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Who’s minding the spam filter?

Oct 13, 20034 mins
Enterprise ApplicationsMalwareSecurity

* Keeping the bad e-mails out and letting the good ones in

This newsletter goes out to tens of thousands of subscribers every week.  There’s no telling how many of those individuals actually receive the newsletter because spam filters could be blocking its delivery.  Even I didn’t get my copy one week because I had used a commonly trapped key phrase in the article.  My company spam filter screens for that phrase and dumps offending emails into a spam folder, even though, in this case, the incoming mail was definitely not spam.  (I’d tell you what that phrase is, but then THIS newsletter would get trapped again!)

That begs the question, who is minding the company spam filter?

The recent explosion in spam and e-mail-borne viruses has made a spam filter an absolute necessity for every company with an e-mail system.  But this type of software is not a “set it and forget it” tool.  Since the nature of spam is always changing, an administrator needs to work with the spam filter on a regular basis to make sure it’s doing what you want it to do.

The most critical time for monitoring the filter is right after you install it. Watch it closely for a few weeks and figure out what addresses and domain names need to be white listed or black listed.  You’ll also need to compile your list of key phrases that should trigger the filtering action, and update that list frequently as e-mail content changes.

If the filter has the ability to automatically delete mail identified as spam, I recommend you not do this until you are fairly confident of what the filter is trapping.  Instead, send the suspect mail into a spam folder and screen it regularly to see if it should really be there.  Chances are that 99% of the mail going to that folder deserves to be there, but the other 1% might be valuable mail that should be forwarded to the rightful recipient.

However, do clean out the trapped mail often.  Back in August when the Sobig virus was going around, my small company’s spam filter was taking in hundreds of copies of the virus each hour.  Within days, we had 100,000 items in our filter and they nearly crashed the server for taking up so much disk space.   I can imagine the impact that large enterprises must have felt.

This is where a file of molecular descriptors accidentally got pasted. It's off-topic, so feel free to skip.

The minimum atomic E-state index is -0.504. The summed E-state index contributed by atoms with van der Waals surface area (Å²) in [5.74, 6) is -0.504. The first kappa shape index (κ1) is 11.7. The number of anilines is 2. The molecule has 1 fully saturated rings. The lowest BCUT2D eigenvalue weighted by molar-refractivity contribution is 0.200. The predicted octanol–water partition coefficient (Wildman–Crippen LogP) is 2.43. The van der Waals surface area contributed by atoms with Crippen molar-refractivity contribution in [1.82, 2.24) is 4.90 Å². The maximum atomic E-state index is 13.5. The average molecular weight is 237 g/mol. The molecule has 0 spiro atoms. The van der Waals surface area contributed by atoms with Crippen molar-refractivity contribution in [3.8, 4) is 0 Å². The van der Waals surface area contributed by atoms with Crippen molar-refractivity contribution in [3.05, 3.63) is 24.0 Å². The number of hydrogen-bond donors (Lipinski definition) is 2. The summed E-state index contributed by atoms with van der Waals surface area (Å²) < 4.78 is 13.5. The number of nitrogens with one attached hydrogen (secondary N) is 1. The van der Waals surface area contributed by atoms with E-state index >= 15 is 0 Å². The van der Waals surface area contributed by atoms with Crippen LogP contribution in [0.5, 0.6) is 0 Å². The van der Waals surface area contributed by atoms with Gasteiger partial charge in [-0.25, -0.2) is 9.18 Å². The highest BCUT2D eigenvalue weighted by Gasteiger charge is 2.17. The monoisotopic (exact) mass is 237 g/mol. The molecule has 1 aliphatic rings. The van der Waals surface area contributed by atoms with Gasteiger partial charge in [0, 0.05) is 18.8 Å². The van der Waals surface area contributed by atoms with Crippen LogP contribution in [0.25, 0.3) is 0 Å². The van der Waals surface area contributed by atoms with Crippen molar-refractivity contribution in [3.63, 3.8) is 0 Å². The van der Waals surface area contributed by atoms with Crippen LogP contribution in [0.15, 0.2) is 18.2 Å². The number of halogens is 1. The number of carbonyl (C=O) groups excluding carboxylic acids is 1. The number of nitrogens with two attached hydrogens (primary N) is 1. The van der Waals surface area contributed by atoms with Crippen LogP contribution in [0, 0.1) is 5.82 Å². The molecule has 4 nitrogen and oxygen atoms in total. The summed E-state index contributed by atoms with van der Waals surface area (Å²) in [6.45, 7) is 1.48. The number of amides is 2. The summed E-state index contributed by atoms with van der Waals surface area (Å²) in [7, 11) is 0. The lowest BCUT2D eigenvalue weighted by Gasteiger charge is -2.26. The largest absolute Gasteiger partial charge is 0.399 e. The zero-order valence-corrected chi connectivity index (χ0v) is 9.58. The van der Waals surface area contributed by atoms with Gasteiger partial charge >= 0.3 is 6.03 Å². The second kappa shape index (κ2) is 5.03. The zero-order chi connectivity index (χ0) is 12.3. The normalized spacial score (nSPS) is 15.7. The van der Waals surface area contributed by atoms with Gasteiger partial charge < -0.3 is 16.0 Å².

I look at the mail caught by the filter a couple of times a week.  Legitimate mail that is most likely to find its way into a spam filter seems to be mass mailings of newsletters like this one.   The filter doesn’t like the fact that a newsletter often contains remote images, or that the e-mail has different SMTP TO: and MIME TO: fields in the email address.  Now those are settings that I could tweak in my filter, but changing them would let a lot of undesirable mail pour in.  This is where the administrator has to be observant and figure out how to white list something based on a domain name rather than a content rule or a behavioral rule.

As spam filters get better, spammers get savvier.  Unfortunately, the legitimate e-mail writer doesn’t clue in to how to write his messages to avoid getting trapped.  That’s why it’s important to monitor your filter often, and constantly tweak your lists and rules.

Be sure to read Network World’s recent review of 16 anti-spam products (  This report lists the seven most effective filtering products in terms of a low instance of false-positive results (i.e., not calling e-mail “spam” when it really isn’t).  As the reviewer points out, you need to be more concerned with the legitimate mail that gets trapped than the genuine spam mail that gets through.

Linda Musthaler is vice president of Currid & Company.  You can write to her at